Lost Christianities The Battles for Scripture and the Faiths We Never Knew

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  • Format: Paperback
  • Copyright: 9/15/2005
  • Publisher: OXFORD UNIV PR

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The early Christian Church was a chaos of contending beliefs. Some groups of Christians claimed that there was not one God but two or twelve or thirty. Some believed that the world had not been created by God but by a lesser, ignorant deity. Certain sects maintained that Jesus was human but not divine, while others said he was divine but not human. InLost Christianities, Bart D. Ehrman offers a fascinating look at these early forms of Christianity and shows how they came to be suppressed, reformed, or forgotten. All of these groups insisted that they upheld the teachings of Jesus and his apostles, and they all possessed writings that bore out their claims, books reputedly produced by Jesus's own followers. Modern archaeological work has recovered a number of key texts, and as Ehrman shows, these spectacular discoveries reveal religious diversity that says much about the ways in which history gets written by the winners. Ehrman's discussion ranges from considerations of various "lost scriptures"--including forged gospels supposedly written by Simon Peter, Jesus's closest disciple, and Judas Thomas, Jesus's alleged twin brother--to the disparate beliefs of such groups as the Jewish-Christian Ebionites, the anti-Jewish Marcionites, and various "Gnostic" sects. Ehrman examines in depth the battles that raged between "proto-orthodox Christians"--those who eventually compiled the canonical books of the New Testament and standardized Christian belief--and the groups they denounced as heretics and ultimately overcame. Scrupulously researched and lucidly written,Lost Christianitiesis an eye-opening account of politics, power, and the clash of ideas among Christians in the decades before one group came to see its views prevail.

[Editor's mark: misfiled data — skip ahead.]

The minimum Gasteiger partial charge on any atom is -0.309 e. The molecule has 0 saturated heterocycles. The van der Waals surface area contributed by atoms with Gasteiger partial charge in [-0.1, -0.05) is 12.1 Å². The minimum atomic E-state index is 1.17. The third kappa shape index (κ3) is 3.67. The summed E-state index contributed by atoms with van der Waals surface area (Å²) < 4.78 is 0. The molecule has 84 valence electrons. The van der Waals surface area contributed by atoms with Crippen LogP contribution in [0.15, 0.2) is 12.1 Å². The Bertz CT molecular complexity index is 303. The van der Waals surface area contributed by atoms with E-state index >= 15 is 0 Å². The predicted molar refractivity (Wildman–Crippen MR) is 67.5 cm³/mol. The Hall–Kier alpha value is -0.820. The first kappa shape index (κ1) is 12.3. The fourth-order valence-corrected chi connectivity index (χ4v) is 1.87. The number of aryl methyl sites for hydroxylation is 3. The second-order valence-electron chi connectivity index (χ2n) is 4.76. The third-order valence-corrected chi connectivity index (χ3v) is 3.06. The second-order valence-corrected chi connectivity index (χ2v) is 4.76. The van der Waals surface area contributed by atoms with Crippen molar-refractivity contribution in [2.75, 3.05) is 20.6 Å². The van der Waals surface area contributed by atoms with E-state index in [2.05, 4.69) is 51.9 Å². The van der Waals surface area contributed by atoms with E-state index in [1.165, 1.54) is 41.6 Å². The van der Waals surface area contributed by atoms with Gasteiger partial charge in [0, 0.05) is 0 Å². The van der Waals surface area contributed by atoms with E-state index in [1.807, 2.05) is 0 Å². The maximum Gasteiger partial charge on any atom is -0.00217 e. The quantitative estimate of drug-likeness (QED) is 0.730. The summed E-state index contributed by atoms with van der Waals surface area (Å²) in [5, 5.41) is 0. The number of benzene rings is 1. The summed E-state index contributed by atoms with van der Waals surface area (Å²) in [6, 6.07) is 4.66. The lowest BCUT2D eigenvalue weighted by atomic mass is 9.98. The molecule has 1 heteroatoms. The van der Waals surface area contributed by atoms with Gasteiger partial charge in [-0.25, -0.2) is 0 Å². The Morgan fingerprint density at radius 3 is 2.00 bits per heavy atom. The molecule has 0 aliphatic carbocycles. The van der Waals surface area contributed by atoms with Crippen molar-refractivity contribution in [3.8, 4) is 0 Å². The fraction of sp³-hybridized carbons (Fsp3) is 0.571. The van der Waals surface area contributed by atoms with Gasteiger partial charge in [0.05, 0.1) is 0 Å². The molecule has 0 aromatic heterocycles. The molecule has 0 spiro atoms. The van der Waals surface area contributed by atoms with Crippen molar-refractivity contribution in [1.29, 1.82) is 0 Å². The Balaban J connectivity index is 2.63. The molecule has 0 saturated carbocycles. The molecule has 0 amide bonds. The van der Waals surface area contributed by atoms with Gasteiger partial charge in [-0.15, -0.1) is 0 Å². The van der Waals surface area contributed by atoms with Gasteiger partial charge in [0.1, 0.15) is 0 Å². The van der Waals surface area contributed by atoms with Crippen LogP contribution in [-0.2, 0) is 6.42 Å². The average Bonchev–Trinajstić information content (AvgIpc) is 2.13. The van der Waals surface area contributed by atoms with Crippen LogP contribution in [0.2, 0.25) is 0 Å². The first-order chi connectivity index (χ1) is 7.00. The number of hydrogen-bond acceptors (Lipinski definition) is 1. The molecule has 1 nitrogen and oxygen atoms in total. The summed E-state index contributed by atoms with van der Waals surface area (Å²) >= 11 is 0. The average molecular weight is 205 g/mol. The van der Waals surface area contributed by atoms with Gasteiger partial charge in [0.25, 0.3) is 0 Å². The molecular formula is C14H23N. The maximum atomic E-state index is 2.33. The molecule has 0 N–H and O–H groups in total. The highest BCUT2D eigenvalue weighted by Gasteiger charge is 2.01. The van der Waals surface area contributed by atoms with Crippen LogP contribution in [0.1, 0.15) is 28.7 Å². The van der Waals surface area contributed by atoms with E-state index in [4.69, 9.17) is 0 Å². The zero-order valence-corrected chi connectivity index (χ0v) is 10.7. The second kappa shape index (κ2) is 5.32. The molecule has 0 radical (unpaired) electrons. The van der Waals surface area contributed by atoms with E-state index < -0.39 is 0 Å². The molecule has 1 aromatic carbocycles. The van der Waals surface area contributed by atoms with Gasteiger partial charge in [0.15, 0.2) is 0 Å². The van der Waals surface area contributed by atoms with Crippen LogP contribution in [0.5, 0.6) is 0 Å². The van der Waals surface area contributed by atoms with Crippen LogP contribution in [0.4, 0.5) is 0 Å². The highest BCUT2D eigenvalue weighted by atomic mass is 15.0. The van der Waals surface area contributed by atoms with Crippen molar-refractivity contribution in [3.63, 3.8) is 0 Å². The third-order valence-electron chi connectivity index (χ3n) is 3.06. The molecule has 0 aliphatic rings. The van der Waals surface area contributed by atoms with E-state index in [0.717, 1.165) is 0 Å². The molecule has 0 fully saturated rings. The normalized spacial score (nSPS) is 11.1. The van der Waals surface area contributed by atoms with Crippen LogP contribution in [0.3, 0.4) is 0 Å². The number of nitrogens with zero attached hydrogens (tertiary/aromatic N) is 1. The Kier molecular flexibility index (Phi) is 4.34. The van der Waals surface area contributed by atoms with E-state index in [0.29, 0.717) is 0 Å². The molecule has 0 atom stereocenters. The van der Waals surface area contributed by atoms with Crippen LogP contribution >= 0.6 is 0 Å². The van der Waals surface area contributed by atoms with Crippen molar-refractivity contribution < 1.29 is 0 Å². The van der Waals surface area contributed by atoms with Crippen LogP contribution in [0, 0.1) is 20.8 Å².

Author Biography

Bart D. Ehrman is Chair of the Department of Religious Studies at the University of North Carolina at Chapel Hill and the author of The New Testament: A Historical Introduction to the Early Christian Writings and Jesus, Apocalyptic Prophet of the New Millennium.

Table of Contents

Preface ix
Major Christian Apocrypha Discussed, Dates and Contents xi
Introduction: Recouping our Losses 1(8)
PART ONE: Forgeries and Discoveries
The Ancient Discovery of a Forgery: Serapion and the Gospel of Peter
The Ancient Forgery of a Discovery: The Acts of Paul and Thecla
The Discovery of an Ancient Forgery: The Coptic Gospel of Thomas
The Forgery of an Ancient Discovery? Morton Smith and the Secret Gospel of Mark
PART TWO: Heresies and Orthodoxies
At Polar Ends of the Spectrum: Early Christian Ebionites and Marcionites
Christians ``In the Know'': The Worlds of Early Christian Gnosticism
On the Road to Nicaea: The Broad Swath of Proto-orthodox Christianity
PART THREE: Winners and Losers
The Quest for Orthodoxy
The Arsenal of the Conflicts: Polemical Treatises and Personal Slurs
Additional Weapons in the Polemical Arsenal: Forgeries and Falsifications
The Invention of Scripture: The Formation of the Proto-orthodox New Testament
Winners, Losers, and the Question of Tolerance
Notes 259(22)
Bibliography 281(8)
Index 289

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